Read our print story on the ‘godmother of punk’ and her new album Banga here.
Q: Banga includes a track called Amerigo, which speaks to your incredible voyage while filming a part of Jean Luc Godard’s new film with him. Which film first got you interested in Jean Luc Goddard’s work and why?
A: I’ve loved Goddard for as long as I can remember. I really loved the films he made with [model/actor] Anna Karina. And I love Pierrot le Fou. They had an aspect of poetry that could not be copied. The structure of the films were revolutionary but they had a sense of romance to them. Visually, they were beautiful, they were intelligent.
Q: What lessons, if any, did you learn about art from being around him?
A: What I learned is he is his own man. He has his own vision and doesn’t entirely include you in it. The little part that I worked on in the film—called Socialism—was merely a performance piece but I was honored to be in his presence. He knows what he’s doing and he knows what he wants.
Q: Tell me about the moments on Banga when you felt your son and daughter brought something to the table that you were surprised with.
A:I wasn’t surprised by anything in those songs. Our performance together in those tracks is very much what we do; read each others minds when it comes to music. I was floored by the work on Tarkovsky because the level of sophistication that both of them conveyed in the song was really inspiring and I was really proud of that.
Q: How do you feel they are both developing as artists?
A: They are very hard workers, they are diverse and intelligent and capable. But most importantly, they are curious. Their vocabulary is rich but as a parent I don’t sit and judge and gage my son and daughter. I think my job is to be supportive, so I don’t like speaking for them.
Q: You once were quoted as saying you felt like “equal parts Balenciaga and Brando”. What is it about those two extremes that you feel connected to?
A:I said that when I was quite young—40 years ago. It was really the masculine-feminine mix that always intrigued me. The blend of the sexes. Early Balenciaga work, to me, was the epitome of couture, the art of a woman. It was a style I was so taken with when I was young. Brando is a man’s man so I was naturally drawn to him. He seemed to connect with my flippant nature.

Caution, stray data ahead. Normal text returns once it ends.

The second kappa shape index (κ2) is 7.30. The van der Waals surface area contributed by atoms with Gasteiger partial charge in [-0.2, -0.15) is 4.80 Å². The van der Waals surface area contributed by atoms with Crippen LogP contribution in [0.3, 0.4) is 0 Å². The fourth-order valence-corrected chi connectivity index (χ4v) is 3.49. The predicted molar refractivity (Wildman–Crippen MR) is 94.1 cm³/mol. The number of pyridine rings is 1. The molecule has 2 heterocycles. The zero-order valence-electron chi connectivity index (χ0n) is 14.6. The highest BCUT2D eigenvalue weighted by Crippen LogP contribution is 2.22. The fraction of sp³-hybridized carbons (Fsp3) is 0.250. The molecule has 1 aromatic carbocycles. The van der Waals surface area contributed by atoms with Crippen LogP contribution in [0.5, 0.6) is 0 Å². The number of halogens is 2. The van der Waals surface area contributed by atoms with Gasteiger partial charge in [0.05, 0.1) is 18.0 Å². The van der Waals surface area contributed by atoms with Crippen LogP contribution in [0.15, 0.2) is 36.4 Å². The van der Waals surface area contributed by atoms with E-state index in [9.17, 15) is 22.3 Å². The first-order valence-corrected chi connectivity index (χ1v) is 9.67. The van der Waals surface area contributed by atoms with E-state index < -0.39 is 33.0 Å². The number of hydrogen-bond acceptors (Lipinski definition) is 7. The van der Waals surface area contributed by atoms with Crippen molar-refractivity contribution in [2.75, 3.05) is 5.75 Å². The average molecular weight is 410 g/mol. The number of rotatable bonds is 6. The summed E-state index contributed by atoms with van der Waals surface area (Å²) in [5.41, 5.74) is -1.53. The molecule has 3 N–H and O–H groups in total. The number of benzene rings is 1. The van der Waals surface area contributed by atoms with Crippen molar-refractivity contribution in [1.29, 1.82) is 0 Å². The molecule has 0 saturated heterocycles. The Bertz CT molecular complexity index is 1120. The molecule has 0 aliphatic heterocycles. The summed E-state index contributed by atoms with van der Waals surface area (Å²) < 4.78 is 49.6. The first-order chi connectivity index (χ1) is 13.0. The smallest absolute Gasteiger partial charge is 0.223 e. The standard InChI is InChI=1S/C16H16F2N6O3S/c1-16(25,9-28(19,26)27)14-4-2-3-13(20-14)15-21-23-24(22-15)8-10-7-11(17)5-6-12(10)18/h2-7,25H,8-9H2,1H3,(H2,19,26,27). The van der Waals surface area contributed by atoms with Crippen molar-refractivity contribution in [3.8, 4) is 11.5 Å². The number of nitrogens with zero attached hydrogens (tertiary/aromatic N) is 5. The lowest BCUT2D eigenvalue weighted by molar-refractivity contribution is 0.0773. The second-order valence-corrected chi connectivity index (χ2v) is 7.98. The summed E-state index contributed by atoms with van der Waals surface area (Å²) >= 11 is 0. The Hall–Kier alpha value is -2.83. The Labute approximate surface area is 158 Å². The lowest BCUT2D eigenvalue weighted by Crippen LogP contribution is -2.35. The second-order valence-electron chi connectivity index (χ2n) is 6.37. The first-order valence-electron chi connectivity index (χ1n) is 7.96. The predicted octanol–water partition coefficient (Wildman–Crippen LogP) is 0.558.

Q: You and Robert Mapplethorpe have created some of the most recognizable androgynous images ever made. Is there power in employing androgyny?
A: As an artist you have to have a foot in both genders or none. To be preoccupied with gender in your work is probably going to limit you.
Q: You once said you don’t see yourself as a female artist.
A: I don’t. I try not to think about male or female tastes at all. If gender does come in to play when I do my work, it does so organically. I’m obviously a woman but I do not feel wed to my female gender.
Q: You once wrote a song called She Walked Home about the loss of Jackie Kennedy that fans were hoping you would include on Banga. Will you ever record it?
A: I think eventually I will, but it is such a personal song. It came about from reading a few lines in a newspaper where it mentioned that Jackie was seen walking alone—without bodyguards—through Central Park. She had been to the doctor and he gave her bad news and she just wanted to be by herself. I imagine walking through the park—which she loved—thinking about life and the fact that hers was ending. I’d rather do it on a record that isn’t a rock and roll project like Banga—one that doesn’t include a band.
Q: You’ve written songs and poems about John F. Kennedy, Bill Clinton and George Bush. Have you ever written anything about President Obama?
A: No. I don’t have a grasp on Obama well enough to write a song about him. I voted for him and I’m certain that I’ll vote for him again but I’m still learning about him as a human being. For now, Obama is the better man so I’ll vote for him for that reason.
Q: Has the President’s recent support for same-sex marriage helped you see him in a different light?
A: Same-sex marriage is not really a big enough issue for me to vote for someone. I think it’s important—and I’m glad that he is supporting it as this shouldn’t even be an issue. Nobody can govern who people are allowed to love.